Sunday, May 11, 2008

Takeda's bid to become a world class oncology player

Takeda recently offered to pay $8.8 billion for Millennium, the Cambridge based Biotech company that manufactures Velcade. The $25/share offer, a hefty premium to Millennium's recent share price, reflects the ongoing demand for new products by pharma and Takeda's drive to be a world-class oncology player. If the deal terms remain the same, Millennium will become the 8th largest market value in the biotechnology industry, roughly twice as much as the next ones in line for takeovers; Cephalon, ImClone, and Vertex.

Takeda is clearly aggressive about becoming a player in the global oncology market. Previously, it had a $640 million two-part, 13-compound deal with Amgen and its even more recent $320 million worldwide deal for Cell Genesys’ GVAX prostate cancer immunotherapy. The tremendous advantage of the dollar’s low value relative to the yen is a major factor why Takeda could afford to pay the 65% premium to Millennium’s closing price, even without a share of the valuable ex-US Velcade rights owned by J&J.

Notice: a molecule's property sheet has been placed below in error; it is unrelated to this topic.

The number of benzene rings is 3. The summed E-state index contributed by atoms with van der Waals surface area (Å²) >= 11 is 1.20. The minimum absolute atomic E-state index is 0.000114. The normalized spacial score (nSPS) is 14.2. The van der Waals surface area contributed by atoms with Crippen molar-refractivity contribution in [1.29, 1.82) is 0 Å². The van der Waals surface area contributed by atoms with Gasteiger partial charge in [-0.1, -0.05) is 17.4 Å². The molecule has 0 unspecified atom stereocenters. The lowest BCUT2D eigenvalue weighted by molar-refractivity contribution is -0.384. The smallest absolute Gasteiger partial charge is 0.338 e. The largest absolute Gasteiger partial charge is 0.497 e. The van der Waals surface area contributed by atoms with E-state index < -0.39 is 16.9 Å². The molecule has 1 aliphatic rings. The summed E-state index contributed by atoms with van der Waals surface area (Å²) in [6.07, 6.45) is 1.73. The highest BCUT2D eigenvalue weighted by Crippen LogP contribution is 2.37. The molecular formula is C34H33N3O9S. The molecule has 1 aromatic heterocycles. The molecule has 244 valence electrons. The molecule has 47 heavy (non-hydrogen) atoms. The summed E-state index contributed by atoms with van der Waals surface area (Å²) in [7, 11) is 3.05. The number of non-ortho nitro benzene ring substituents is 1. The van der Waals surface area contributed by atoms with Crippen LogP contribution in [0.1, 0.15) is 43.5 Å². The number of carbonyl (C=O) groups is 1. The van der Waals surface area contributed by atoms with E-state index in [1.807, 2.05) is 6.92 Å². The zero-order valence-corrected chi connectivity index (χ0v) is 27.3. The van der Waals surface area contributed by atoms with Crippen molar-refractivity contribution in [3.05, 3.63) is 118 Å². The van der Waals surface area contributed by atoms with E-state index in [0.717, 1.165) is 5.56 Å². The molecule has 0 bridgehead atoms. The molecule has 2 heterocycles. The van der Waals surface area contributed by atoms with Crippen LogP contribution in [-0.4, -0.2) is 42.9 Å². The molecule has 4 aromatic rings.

What is Takeda getting for its money? In addition to Velcade, Millennium has 10 drugs currently in clinical trials, primarily focused around oncology and inflammatory bowel disease. The company’s next most advanced product, MLN-0002, an antibody against the gut-specific alpha-4 beta-7 integrin for ulcerative colitis and Crohn’s disease, has yet to enter Phase III clinical trials and isn’t likely to be approved before 2011 or 2012 so the pipeline is very much a long term project, something the Japanese are renowned for.

It also means it gets to rebuild a pipeline. By acquiring Millennium, Takeda will help address a short term revenue problem. The patents on two of Takeda's biggest-selling products, ulcer drug Prevacid and diabetes treatment Actos, expire in 2009 and 2011, respectively. Revenue from Millennium's sole marketed product is growing quickly and is widely expected to reach as much as $345 million this year.

In addition, sales of Velcade could get another big boost this summer when the FDA rules on an application from Millennium to sell the drug as a first-line treatment for multiple myeloma. Currently, the drug's labeling indicates it should be used only as second-line treatment. A label allowing for broader usage of the drug would likely result in more patients using Velcade for longer periods of time and generate more revenues.

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